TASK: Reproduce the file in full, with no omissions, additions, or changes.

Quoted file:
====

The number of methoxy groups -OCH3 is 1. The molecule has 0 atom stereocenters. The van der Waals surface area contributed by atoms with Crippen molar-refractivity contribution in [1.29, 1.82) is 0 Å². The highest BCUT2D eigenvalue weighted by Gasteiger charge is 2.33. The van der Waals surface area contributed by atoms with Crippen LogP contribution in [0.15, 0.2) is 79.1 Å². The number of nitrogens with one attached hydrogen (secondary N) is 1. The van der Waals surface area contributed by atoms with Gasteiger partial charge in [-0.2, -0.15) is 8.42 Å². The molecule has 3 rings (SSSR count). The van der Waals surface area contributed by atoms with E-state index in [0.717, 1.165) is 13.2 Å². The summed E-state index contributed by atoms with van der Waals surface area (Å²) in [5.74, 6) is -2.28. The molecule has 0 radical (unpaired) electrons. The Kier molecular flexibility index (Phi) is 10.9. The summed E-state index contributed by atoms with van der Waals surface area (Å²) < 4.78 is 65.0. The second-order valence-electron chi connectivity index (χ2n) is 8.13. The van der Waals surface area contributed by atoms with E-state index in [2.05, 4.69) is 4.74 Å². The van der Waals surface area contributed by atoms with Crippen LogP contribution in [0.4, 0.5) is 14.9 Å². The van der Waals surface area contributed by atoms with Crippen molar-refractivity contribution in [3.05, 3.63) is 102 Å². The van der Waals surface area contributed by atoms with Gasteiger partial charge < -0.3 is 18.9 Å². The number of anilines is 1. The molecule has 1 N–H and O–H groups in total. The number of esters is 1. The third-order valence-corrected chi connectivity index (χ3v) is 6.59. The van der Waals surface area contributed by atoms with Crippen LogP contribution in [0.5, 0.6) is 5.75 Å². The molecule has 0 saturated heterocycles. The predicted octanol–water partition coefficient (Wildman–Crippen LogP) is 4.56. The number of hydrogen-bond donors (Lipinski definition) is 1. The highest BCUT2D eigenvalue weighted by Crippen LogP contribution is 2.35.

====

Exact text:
The number of methoxy groups -OCH3 is 1. The molecule has 0 atom stereocenters. The van der Waals surface area contributed by atoms with Crippen molar-refractivity contribution in [1.29, 1.82) is 0 Å². The highest BCUT2D eigenvalue weighted by Gasteiger charge is 2.33. The van der Waals surface area contributed by atoms with Crippen LogP contribution in [0.15, 0.2) is 79.1 Å². The number of nitrogens with one attached hydrogen (secondary N) is 1. The van der Waals surface area contributed by atoms with Gasteiger partial charge in [-0.2, -0.15) is 8.42 Å². The molecule has 3 rings (SSSR count). The van der Waals surface area contributed by atoms with E-state index in [0.717, 1.165) is 13.2 Å². The summed E-state index contributed by atoms with van der Waals surface area (Å²) in [5.74, 6) is -2.28. The molecule has 0 radical (unpaired) electrons. The Kier molecular flexibility index (Phi) is 10.9. The summed E-state index contributed by atoms with van der Waals surface area (Å²) < 4.78 is 65.0. The second-order valence-electron chi connectivity index (χ2n) is 8.13. The van der Waals surface area contributed by atoms with E-state index in [2.05, 4.69) is 4.74 Å². The van der Waals surface area contributed by atoms with Crippen LogP contribution in [0.4, 0.5) is 14.9 Å². The van der Waals surface area contributed by atoms with Crippen molar-refractivity contribution in [3.05, 3.63) is 102 Å². The van der Waals surface area contributed by atoms with Gasteiger partial charge < -0.3 is 18.9 Å². The number of anilines is 1. The molecule has 1 N–H and O–H groups in total. The number of esters is 1. The third-order valence-corrected chi connectivity index (χ3v) is 6.59. The van der Waals surface area contributed by atoms with Crippen LogP contribution in [0.5, 0.6) is 5.75 Å². The molecule has 0 saturated heterocycles. The predicted octanol–water partition coefficient (Wildman–Crippen LogP) is 4.56. The number of hydrogen-bond donors (Lipinski definition) is 1. The highest BCUT2D eigenvalue weighted by Crippen LogP contribution is 2.35.